The identification and quantification of specific proteins in complex samples are critical processes in discovering, understanding, and ultimately addressing, the underlying nature of human health and disease. The western blot is a fundamental method used for these processes due to the sensitivity and specificity enabled by combining protein sizing with immuno-detection. Despite being widely- used, the western blot has limits related to required sample size, throughput, information content, quantification, and repeatability, which hinder many research efforts. An example is the challenge in determining expression levels of multiple proteins in the very small samples associated with pancreatic islets and mouse biopsies used in research related to diabetes and obesity. Next Generation Western (NGW) is an innovative approach to alleviate limitations of traditional western blotting using a novel method that automates and miniaturizes the process of electrophoresis followed by direct-blotting onto a moving capture medium for subsequent immuno-probing and detection. To demonstrate feasibility of the NGW technology, the specific aims are to (1) enable separation resolution comparable to current western blot performance, (2) develop a sample injection/loading scheme to optimize limit-of-detection for a wide range of protein sizes, and (3) demonstrate the power of the technology by analyzing the total and phosphorylated expression levels of five proteins in a single cell lysate using a sample size ~50-fold smaller than required by current technology. LI-COR Biosciences is well established in the western blot market with worldwide sales and support of instrumentation and reagents. After demonstrating feasibility, a product based on this technology will be developed in collaboration with the Kennedy lab to enable western blots with significantly less sample (nanograms instead of micrograms), reduced complication (automated separation/transfer), and improved throughput and content (48+ lanes per current western blot lane).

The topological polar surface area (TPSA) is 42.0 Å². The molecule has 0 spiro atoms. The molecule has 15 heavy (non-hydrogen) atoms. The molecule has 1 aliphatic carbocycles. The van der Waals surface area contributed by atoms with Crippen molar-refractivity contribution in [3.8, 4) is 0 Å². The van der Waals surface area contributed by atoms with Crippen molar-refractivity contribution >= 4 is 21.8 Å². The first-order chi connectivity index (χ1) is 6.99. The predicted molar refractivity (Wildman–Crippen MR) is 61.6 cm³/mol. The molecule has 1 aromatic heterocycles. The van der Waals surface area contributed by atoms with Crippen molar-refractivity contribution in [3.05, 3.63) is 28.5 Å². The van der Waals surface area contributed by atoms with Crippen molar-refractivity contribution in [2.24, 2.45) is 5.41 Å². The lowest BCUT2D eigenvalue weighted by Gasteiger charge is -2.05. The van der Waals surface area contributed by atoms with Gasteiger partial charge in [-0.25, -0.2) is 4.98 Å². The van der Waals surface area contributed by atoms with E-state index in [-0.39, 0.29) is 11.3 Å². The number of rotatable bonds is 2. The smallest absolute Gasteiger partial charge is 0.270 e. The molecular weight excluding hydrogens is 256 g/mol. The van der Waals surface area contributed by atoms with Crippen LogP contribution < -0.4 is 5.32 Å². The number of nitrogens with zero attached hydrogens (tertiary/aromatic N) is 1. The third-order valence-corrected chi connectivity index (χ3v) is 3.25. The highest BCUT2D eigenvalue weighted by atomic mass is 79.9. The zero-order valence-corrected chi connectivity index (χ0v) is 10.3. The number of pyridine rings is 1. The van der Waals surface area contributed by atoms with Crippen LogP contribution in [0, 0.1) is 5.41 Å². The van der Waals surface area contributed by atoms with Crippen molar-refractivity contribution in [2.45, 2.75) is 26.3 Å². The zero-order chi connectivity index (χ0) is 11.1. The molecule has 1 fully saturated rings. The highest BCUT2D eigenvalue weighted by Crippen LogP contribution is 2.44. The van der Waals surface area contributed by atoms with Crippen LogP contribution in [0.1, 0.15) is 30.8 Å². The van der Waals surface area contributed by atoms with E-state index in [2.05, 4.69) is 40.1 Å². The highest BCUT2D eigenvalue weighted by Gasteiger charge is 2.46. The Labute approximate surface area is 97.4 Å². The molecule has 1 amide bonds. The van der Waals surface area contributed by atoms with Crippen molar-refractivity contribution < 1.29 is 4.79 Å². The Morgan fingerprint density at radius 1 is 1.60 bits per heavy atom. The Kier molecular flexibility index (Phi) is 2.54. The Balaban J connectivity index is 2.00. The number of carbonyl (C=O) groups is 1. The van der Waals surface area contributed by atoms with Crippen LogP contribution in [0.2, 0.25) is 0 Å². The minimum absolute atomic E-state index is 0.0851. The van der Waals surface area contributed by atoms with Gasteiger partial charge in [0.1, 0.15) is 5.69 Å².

The western blot is a fundamental technique used to identify and quantify specific proteins in complex samples; however, the technique has significant limitations that hinder progress in research efforts aimed at understanding and curing various human health issues and diseases. This proposal focuses on development of a novel, microfluidic direct-blotting technique to automate and miniaturize western blotting. This technology will enable throughput and content beyond the capabilities of traditional western blotting, such as quantification of multiple proteins in small pancreatic islet samples from mice used in research related to diabetes and obesity.
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|Jin, Shi; Furtaw, Michael D; Chen, Huaxian et al. (2016) Multiplexed Western Blotting Using Microchip Electrophoresis. Anal Chem 88:6703-10|